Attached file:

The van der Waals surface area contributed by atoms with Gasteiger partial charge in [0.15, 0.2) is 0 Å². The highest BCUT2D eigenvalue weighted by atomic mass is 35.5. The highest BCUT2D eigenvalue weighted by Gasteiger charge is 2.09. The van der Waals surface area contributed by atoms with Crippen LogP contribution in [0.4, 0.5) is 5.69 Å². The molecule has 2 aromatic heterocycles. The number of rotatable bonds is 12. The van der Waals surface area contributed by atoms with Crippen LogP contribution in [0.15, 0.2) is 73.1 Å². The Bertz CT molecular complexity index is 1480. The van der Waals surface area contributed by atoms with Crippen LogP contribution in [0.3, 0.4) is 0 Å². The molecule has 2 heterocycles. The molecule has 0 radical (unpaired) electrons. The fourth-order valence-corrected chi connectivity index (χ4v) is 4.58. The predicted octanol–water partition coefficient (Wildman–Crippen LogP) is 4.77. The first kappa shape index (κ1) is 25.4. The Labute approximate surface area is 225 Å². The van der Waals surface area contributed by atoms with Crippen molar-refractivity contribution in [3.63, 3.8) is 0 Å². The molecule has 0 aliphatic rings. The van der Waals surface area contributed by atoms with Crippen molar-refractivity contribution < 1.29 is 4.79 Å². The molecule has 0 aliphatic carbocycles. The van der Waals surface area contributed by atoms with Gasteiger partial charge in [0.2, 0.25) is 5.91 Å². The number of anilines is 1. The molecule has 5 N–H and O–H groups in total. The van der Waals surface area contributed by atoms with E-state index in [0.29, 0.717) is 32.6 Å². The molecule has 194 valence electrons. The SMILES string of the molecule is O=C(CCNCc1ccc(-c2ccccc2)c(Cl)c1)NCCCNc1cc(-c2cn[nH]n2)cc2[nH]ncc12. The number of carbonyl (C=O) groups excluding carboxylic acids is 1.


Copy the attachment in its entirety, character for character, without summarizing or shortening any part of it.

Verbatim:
The van der Waals surface area contributed by atoms with Gasteiger partial charge in [0.15, 0.2) is 0 Å². The highest BCUT2D eigenvalue weighted by atomic mass is 35.5. The highest BCUT2D eigenvalue weighted by Gasteiger charge is 2.09. The van der Waals surface area contributed by atoms with Crippen LogP contribution in [0.4, 0.5) is 5.69 Å². The molecule has 2 aromatic heterocycles. The number of rotatable bonds is 12. The van der Waals surface area contributed by atoms with Crippen LogP contribution in [0.15, 0.2) is 73.1 Å². The Bertz CT molecular complexity index is 1480. The van der Waals surface area contributed by atoms with Crippen LogP contribution in [0.3, 0.4) is 0 Å². The molecule has 2 heterocycles. The molecule has 0 radical (unpaired) electrons. The fourth-order valence-corrected chi connectivity index (χ4v) is 4.58. The predicted octanol–water partition coefficient (Wildman–Crippen LogP) is 4.77. The first kappa shape index (κ1) is 25.4. The Labute approximate surface area is 225 Å². The van der Waals surface area contributed by atoms with Crippen molar-refractivity contribution in [3.63, 3.8) is 0 Å². The molecule has 0 aliphatic rings. The van der Waals surface area contributed by atoms with Crippen molar-refractivity contribution < 1.29 is 4.79 Å². The molecule has 0 aliphatic carbocycles. The van der Waals surface area contributed by atoms with Gasteiger partial charge in [0.2, 0.25) is 5.91 Å². The number of anilines is 1. The molecule has 5 N–H and O–H groups in total. The van der Waals surface area contributed by atoms with E-state index in [0.29, 0.717) is 32.6 Å². The molecule has 194 valence electrons. The SMILES string of the molecule is O=C(CCNCc1ccc(-c2ccccc2)c(Cl)c1)NCCCNc1cc(-c2cn[nH]n2)cc2[nH]ncc12. The number of carbonyl (C=O) groups excluding carboxylic acids is 1.